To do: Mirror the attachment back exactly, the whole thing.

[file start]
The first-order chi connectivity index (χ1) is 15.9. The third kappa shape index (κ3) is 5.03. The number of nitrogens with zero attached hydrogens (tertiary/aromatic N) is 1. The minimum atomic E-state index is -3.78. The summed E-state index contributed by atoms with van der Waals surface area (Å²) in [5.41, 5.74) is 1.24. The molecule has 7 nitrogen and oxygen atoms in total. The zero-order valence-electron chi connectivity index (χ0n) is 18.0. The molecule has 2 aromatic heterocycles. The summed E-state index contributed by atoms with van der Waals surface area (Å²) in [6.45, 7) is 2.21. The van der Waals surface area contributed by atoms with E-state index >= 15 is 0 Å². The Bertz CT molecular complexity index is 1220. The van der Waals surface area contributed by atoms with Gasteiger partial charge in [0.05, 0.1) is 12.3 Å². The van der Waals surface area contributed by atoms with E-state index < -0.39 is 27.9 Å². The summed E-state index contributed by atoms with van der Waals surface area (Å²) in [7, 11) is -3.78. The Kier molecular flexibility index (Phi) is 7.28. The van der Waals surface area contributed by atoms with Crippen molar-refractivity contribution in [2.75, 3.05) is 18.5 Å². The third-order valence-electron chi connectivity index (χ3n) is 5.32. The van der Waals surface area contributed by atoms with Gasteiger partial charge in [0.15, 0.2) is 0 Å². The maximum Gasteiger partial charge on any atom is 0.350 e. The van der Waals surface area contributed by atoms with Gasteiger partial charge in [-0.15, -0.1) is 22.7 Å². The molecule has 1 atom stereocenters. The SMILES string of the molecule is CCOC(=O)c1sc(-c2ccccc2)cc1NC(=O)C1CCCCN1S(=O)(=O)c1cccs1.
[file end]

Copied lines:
The first-order chi connectivity index (χ1) is 15.9. The third kappa shape index (κ3) is 5.03. The number of nitrogens with zero attached hydrogens (tertiary/aromatic N) is 1. The minimum atomic E-state index is -3.78. The summed E-state index contributed by atoms with van der Waals surface area (Å²) in [5.41, 5.74) is 1.24. The molecule has 7 nitrogen and oxygen atoms in total. The zero-order valence-electron chi connectivity index (χ0n) is 18.0. The molecule has 2 aromatic heterocycles. The summed E-state index contributed by atoms with van der Waals surface area (Å²) in [6.45, 7) is 2.21. The van der Waals surface area contributed by atoms with E-state index >= 15 is 0 Å². The Bertz CT molecular complexity index is 1220. The van der Waals surface area contributed by atoms with Gasteiger partial charge in [0.05, 0.1) is 12.3 Å². The van der Waals surface area contributed by atoms with E-state index < -0.39 is 27.9 Å². The summed E-state index contributed by atoms with van der Waals surface area (Å²) in [7, 11) is -3.78. The Kier molecular flexibility index (Phi) is 7.28. The van der Waals surface area contributed by atoms with Crippen molar-refractivity contribution in [2.75, 3.05) is 18.5 Å². The third-order valence-electron chi connectivity index (χ3n) is 5.32. The van der Waals surface area contributed by atoms with Gasteiger partial charge in [0.15, 0.2) is 0 Å². The maximum Gasteiger partial charge on any atom is 0.350 e. The van der Waals surface area contributed by atoms with Gasteiger partial charge in [-0.15, -0.1) is 22.7 Å². The molecule has 1 atom stereocenters. The SMILES string of the molecule is CCOC(=O)c1sc(-c2ccccc2)cc1NC(=O)C1CCCCN1S(=O)(=O)c1cccs1.